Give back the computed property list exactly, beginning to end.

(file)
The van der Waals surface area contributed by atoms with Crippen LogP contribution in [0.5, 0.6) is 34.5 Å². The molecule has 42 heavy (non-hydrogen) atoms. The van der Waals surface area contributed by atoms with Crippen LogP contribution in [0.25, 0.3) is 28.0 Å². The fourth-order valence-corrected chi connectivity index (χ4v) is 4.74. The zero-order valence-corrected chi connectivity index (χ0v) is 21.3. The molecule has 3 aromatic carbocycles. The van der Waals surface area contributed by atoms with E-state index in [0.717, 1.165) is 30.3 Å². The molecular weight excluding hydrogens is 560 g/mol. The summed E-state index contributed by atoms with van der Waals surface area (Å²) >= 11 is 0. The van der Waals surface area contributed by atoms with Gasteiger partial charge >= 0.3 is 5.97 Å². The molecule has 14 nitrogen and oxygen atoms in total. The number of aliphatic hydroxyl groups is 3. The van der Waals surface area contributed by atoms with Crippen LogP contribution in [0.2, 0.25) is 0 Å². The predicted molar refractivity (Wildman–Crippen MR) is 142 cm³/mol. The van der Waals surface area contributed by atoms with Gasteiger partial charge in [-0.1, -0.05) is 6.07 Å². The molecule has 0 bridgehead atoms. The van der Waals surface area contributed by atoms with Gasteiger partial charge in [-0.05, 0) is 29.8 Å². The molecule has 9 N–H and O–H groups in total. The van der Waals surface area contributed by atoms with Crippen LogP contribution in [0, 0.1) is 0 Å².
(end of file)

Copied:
The van der Waals surface area contributed by atoms with Crippen LogP contribution in [0.5, 0.6) is 34.5 Å². The molecule has 42 heavy (non-hydrogen) atoms. The van der Waals surface area contributed by atoms with Crippen LogP contribution in [0.25, 0.3) is 28.0 Å². The fourth-order valence-corrected chi connectivity index (χ4v) is 4.74. The zero-order valence-corrected chi connectivity index (χ0v) is 21.3. The molecule has 3 aromatic carbocycles. The van der Waals surface area contributed by atoms with E-state index in [0.717, 1.165) is 30.3 Å². The molecular weight excluding hydrogens is 560 g/mol. The summed E-state index contributed by atoms with van der Waals surface area (Å²) >= 11 is 0. The van der Waals surface area contributed by atoms with Gasteiger partial charge >= 0.3 is 5.97 Å². The molecule has 14 nitrogen and oxygen atoms in total. The number of aliphatic hydroxyl groups is 3. The van der Waals surface area contributed by atoms with Crippen LogP contribution in [0.2, 0.25) is 0 Å². The predicted molar refractivity (Wildman–Crippen MR) is 142 cm³/mol. The van der Waals surface area contributed by atoms with Gasteiger partial charge in [-0.1, -0.05) is 6.07 Å². The molecule has 0 bridgehead atoms. The van der Waals surface area contributed by atoms with Gasteiger partial charge in [-0.05, 0) is 29.8 Å². The molecule has 9 N–H and O–H groups in total. The van der Waals surface area contributed by atoms with Crippen LogP contribution in [0, 0.1) is 0 Å².